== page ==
The TWA Flight Center was designed to capture the spirit of flight. Completed in 1962, this bird is undoubtedly the most famous architectural work of Eero Saarinen. Composed of four thin-shell concrete lobes and fully supported by only four piers. The main lobby’s soaring, swooping walls and sculptural staircases stretch onward until they reach the cavernous ceiling, the beginning becoming its end and the end becoming its beginning again. Theres no doubt when you see this building that you know it is special, which is why the city of New York designated both the interiors and exteriors a historic landmark in 1994 and has spent 20 million to restore it so far.
“All the curves, all the spaces and elements right down to the shape of the signs, display boards, railings and check-in desks were to be of a matching nature. We wanted passengers passing through the building to experience a fully-designed environment, in which each part arises from another and everything belongs to the same formal world.”—Eero Saarinen, 1959 from Peter Gossel and Gabriele Leuthauser. Architecture in the Twentieth Century. p250
The terminal was in use until 2001, changing hands throughout the years to American Airlines and now Jet Blue. Restoration of the “head house” is now mostly complete and the building is opened up for public and private tours a few times a year. Hudson and I were fortunate to attend a very intimate tour sponsored by Archtober and AIA last week. I have over 50 blog worthy photos, its been hard to narrow it down to the very best but here it goes!
I had built up Hudson’s excitement by telling him that we were going to see a building that looks like a spaceship. He only heard “spaceship” and was very excited to go. Saarinen did not disappoint this two-year old. Hudson’s favorite spot was in the sunken red lounge, that is until he discovered the red tubes. We entered our tour at the original main entrance, unlike the UHNY tour where Jet Blue opens terminal 5 for visitors to enter through the tubes, so unfortunately I could not let Hudson run down them like he wanted too via Catch Me If You Can style.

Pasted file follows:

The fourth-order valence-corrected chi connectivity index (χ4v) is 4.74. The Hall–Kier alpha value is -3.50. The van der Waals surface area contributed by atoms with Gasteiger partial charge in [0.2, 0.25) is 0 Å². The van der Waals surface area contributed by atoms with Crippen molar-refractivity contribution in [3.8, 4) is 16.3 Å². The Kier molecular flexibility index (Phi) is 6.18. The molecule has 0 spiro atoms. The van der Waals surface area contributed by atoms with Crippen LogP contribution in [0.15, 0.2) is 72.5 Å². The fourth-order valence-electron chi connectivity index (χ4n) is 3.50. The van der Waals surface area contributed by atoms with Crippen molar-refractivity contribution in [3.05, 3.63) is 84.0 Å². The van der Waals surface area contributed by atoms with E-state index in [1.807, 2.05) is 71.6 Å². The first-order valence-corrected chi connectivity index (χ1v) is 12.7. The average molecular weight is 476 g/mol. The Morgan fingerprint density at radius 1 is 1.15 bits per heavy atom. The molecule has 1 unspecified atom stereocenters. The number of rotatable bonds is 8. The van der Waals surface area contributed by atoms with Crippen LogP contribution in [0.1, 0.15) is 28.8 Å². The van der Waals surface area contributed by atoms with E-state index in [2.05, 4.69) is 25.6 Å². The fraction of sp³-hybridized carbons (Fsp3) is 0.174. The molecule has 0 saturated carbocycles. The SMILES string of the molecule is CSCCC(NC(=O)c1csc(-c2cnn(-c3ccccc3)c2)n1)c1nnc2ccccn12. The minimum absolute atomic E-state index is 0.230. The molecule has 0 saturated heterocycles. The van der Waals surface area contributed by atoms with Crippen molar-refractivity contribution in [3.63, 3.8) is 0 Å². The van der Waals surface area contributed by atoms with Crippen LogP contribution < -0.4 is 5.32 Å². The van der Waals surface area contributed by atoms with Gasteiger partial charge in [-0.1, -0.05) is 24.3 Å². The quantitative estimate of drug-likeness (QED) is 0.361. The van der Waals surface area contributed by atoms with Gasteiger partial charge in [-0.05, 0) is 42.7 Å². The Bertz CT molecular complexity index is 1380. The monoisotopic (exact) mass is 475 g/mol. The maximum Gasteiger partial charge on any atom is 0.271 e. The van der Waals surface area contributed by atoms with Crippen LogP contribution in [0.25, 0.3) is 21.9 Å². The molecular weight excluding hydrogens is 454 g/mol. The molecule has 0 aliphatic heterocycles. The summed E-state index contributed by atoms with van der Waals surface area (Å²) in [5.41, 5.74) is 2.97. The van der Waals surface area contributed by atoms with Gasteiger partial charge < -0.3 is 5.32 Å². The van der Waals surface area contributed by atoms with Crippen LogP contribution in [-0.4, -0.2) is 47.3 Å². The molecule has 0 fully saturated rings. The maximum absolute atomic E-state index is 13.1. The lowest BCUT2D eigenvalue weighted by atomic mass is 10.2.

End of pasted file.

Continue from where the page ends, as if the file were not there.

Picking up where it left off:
Hudson modeling for Banana Republic’s fall/winter ads
The upstairs lounge portions of the head house are not restored yet. Most of my pictures are cringe worthy, so I’m going to spare you the disgust. Sometime during the during the 80’s and 90’s it was someones grand idea to remodel the lounges with cherry and brass. Really. I have also come across photos from the 90’s that show very unsympathetic alterations to the building’s character, such as floor to ceiling drapery on the 30 foot wing windows, ramps over the grand stair entrance and the sunken lounge was leveled! I don’t know if the photos I’m including are of original lounge furniture and details but they aren’t far off from the feeling that Saarinen used in the rest of the building. I enjoyed looking for construction elements that we are not allowed to do in American anymore because of our strict building codes. Besides there only being stairs to the second level, there were other non accessible areas like entry to the back of the grand information desk and narrow doors
I had to rush through the second floors, running out of time and Hudson out of patience (he was really distraught about not being able to run down the red tubes) but I got some great shots of the first floor from up there.
But my favorite photos to take are always of the details, so here’s for all you detail oriented designers!
I also caught two great photos on my way out, these are exterior shots at the front of the building.
As an interior designer I was ecstatic to come across the survey drawings for the restorations by Beyer Blinder Belle Architects, here are 2 of my favorite sheets from the set.
I hope that the restoration continues for the TWA Flight Center and I plan on returning to any tour that I hear about, it is truly an amazon building to visit.